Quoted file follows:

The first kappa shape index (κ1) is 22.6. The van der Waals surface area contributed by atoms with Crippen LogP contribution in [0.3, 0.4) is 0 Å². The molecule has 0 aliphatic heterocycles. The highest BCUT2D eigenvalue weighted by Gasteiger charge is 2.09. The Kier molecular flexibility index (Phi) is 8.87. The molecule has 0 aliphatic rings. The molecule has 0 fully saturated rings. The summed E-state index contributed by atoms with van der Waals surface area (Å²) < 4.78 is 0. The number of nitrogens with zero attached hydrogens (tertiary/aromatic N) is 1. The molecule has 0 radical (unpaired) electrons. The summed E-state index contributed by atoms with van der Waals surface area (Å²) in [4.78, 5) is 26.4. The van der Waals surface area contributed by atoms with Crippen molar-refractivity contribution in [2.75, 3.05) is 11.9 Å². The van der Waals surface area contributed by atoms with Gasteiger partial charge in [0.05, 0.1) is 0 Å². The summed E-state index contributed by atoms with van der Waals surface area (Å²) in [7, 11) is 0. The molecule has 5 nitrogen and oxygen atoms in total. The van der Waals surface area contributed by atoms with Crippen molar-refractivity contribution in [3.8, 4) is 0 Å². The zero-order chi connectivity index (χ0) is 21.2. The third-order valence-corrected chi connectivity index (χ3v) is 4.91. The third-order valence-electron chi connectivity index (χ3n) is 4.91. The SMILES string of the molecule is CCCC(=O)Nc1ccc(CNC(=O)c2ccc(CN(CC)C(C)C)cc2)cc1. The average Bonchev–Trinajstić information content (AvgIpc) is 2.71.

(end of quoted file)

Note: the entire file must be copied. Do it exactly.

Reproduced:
The first kappa shape index (κ1) is 22.6. The van der Waals surface area contributed by atoms with Crippen LogP contribution in [0.3, 0.4) is 0 Å². The molecule has 0 aliphatic heterocycles. The highest BCUT2D eigenvalue weighted by Gasteiger charge is 2.09. The Kier molecular flexibility index (Phi) is 8.87. The molecule has 0 aliphatic rings. The molecule has 0 fully saturated rings. The summed E-state index contributed by atoms with van der Waals surface area (Å²) < 4.78 is 0. The number of nitrogens with zero attached hydrogens (tertiary/aromatic N) is 1. The molecule has 0 radical (unpaired) electrons. The summed E-state index contributed by atoms with van der Waals surface area (Å²) in [4.78, 5) is 26.4. The van der Waals surface area contributed by atoms with Crippen molar-refractivity contribution in [2.75, 3.05) is 11.9 Å². The van der Waals surface area contributed by atoms with Gasteiger partial charge in [0.05, 0.1) is 0 Å². The summed E-state index contributed by atoms with van der Waals surface area (Å²) in [7, 11) is 0. The molecule has 5 nitrogen and oxygen atoms in total. The van der Waals surface area contributed by atoms with Crippen molar-refractivity contribution in [3.8, 4) is 0 Å². The zero-order chi connectivity index (χ0) is 21.2. The third-order valence-corrected chi connectivity index (χ3v) is 4.91. The third-order valence-electron chi connectivity index (χ3n) is 4.91. The SMILES string of the molecule is CCCC(=O)Nc1ccc(CNC(=O)c2ccc(CN(CC)C(C)C)cc2)cc1. The average Bonchev–Trinajstić information content (AvgIpc) is 2.71.